Ontario MPP Randy Hillier conditionally released after arrest


OTTAWA — Randy Hillier, an independent member of the Ontario Legislative Assembly, was released on multiple conditions after turning himself in to Ottawa police on Monday.

OTTAWA — Randy Hillier, an independent member of the Ontario Legislative Assembly, was released on multiple conditions after turning himself in to Ottawa police on Monday.

He faces nine counts related to his involvement in the protest that gripped the heart of the nation’s capital last month.

The Crown consented to the Lanark-Frontenac-Kingston member’s release on $35,000 bond after he appeared in court by telephone on Monday afternoon.

Justice of the Peace Louise Logue released him with several conditions, including a ban on posting the so-called freedom convoy protest on social media, mandates for a COVID-19 mask or vaccine, or the cause anti -vaccine.

Hillier arrived at police headquarters early in the morning and told reporters that police informed him on Sunday that charges had been laid and that he understood them to be related to the occupation of downtown ‘Ottawa.

“Dissenting and dissenting opinions are now apparently criminal, so it’s a worrying trend,” the 64-year-old said before walking into the police station.

The nine counts include two counts of obstructing or resisting a public officer, one count of assaulting a peace officer or public officer, and three counts of advising an indictable offense not committed, two of which are considered misdeeds.

Prior to his arrest, Hillier said he had “thousands of interactions” with people and had no idea what led to the charge of assaulting a peace officer or a public official.

“I’ve only greeted people with love and affection, a hug and a handshake, so unless handshakes and warm hugs are now considered aggression, I have no idea. “, did he declare.

Crown attorney Tim Wightman told the court the assault charge dated back to January 29, the first weekend of the protest, when Hillier, People’s Party of Canada leader Maxime Bernier and a group of supporters attempted to gain access to Parliament Hill with a megaphone.

The Crown alleged that they were blocked by a metal door and a Parliamentary Protective Service officer attempted to arrest them.

Wightman said Hillier threw the gate out of the way and shouted “let’s go,” in an effort to overwhelm the checkpoint.

When that didn’t work, Hillier used his shoulder and hip to push the officer aside so the group could fight their way, he alleged.

Hillier also encouraged supporters to flood 911 phone lines, limiting police’s ability to respond to emergencies, the Crown said.

The police statement said an investigation began in February after “several complaints” were received regarding an individual’s social media posts and other activities.

Hillier’s next court date is scheduled for May 4.

The protesters arrived in Ottawa the last weekend of January to express their displeasure with public health measures related to COVID-19 and the federal government in general.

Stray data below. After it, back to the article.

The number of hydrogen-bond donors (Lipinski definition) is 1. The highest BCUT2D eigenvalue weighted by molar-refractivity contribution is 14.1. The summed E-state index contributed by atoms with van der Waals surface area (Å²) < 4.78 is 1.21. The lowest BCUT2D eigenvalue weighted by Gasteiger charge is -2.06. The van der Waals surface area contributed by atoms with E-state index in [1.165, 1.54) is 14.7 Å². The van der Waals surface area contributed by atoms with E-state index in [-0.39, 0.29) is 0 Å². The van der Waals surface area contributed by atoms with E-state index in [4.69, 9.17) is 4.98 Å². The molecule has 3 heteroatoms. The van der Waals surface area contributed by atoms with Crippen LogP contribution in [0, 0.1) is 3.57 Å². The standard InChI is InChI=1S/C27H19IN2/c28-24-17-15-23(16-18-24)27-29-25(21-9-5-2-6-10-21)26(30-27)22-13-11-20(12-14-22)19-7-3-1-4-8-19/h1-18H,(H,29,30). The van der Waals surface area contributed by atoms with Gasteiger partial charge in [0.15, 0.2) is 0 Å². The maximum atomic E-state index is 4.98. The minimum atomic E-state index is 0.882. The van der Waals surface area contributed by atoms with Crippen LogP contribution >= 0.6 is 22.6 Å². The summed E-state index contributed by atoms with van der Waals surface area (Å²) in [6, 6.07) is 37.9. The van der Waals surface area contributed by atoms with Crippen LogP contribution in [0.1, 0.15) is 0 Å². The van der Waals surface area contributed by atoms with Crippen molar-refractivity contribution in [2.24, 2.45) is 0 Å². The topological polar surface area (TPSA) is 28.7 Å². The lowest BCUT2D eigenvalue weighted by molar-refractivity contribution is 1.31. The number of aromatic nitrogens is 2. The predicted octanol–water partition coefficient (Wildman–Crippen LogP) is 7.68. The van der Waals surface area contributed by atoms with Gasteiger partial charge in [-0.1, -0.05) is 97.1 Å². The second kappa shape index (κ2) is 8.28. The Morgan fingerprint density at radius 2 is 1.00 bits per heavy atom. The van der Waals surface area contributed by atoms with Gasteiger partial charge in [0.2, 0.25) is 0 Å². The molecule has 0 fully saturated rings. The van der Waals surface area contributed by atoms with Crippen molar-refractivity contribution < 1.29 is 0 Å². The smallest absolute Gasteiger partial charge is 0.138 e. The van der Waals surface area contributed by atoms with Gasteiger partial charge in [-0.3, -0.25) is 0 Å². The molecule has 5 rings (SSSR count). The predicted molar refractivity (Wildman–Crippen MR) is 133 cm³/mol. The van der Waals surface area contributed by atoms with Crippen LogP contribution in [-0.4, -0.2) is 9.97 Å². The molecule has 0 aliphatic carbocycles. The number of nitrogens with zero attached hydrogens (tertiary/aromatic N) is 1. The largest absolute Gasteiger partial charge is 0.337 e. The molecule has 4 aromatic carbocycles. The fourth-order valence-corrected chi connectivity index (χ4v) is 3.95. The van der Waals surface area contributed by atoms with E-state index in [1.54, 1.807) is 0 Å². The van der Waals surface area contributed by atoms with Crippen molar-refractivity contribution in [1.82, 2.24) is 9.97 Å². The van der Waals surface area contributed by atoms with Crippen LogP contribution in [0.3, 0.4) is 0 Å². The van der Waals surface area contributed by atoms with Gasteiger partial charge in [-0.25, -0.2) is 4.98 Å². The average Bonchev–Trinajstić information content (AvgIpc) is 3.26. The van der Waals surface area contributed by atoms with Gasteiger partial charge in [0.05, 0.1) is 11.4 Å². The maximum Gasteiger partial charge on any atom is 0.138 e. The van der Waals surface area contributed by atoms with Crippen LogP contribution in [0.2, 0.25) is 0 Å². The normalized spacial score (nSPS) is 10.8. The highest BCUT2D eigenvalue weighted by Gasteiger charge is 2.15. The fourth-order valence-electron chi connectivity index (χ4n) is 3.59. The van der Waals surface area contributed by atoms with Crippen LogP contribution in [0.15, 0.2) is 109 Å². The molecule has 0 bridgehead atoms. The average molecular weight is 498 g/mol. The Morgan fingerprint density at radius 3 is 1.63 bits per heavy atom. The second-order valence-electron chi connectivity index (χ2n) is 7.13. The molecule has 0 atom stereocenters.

Hillier became a familiar face during the three-week protest, as large trucks and throngs of people blocked the streets and filled hearts with the deafening sounds of car horns and the smell of diesel. He appeared at several press conferences in support of the protesters.

Police intervened on February 18, after the federal government invoked the Emergencies Act, to disperse crowds and reclaim roads around Parliament Hill.

Hillier was first elected to provincial office in 2007, but was removed from the Ontario Progressive Conservative caucus in 2019.

He announced earlier this month that he would not run again in June.

Earlier this month, Twitter suspended Hillier’s account over concerns over his posting of what the social media platform considered misleading and potentially dangerous information about COVID-19.

During the pandemic, Hillier frequently posted misinformation and conspiracy theories about COVID-19 and was fined for allegedly breaking public health rules. He also called Federal Transport Minister Omar Alghabra a terrorist and called public health measures “fascism”.

The Ontario Legislature first passed a unanimous motion condemning Hillier’s “disreputable conduct” after he published the names and photos of deceased people to suggest without evidence that they had died as a result of the coronavirus vaccination. COVID-19.

He later apologized, but the Legislature condemned him again and authorized the Speaker not to recognize Hillier for what Government House Leader Paul Calandra called racist and discriminatory statements to About Alghabra.

Hillier denied that his posts calling Alghabra a terrorist were racist, as he did not refer to Alghabra’s religion or ethnicity.

This report from The Canadian Press was first published on March 28, 2022.

Laura Osman, The Canadian Press


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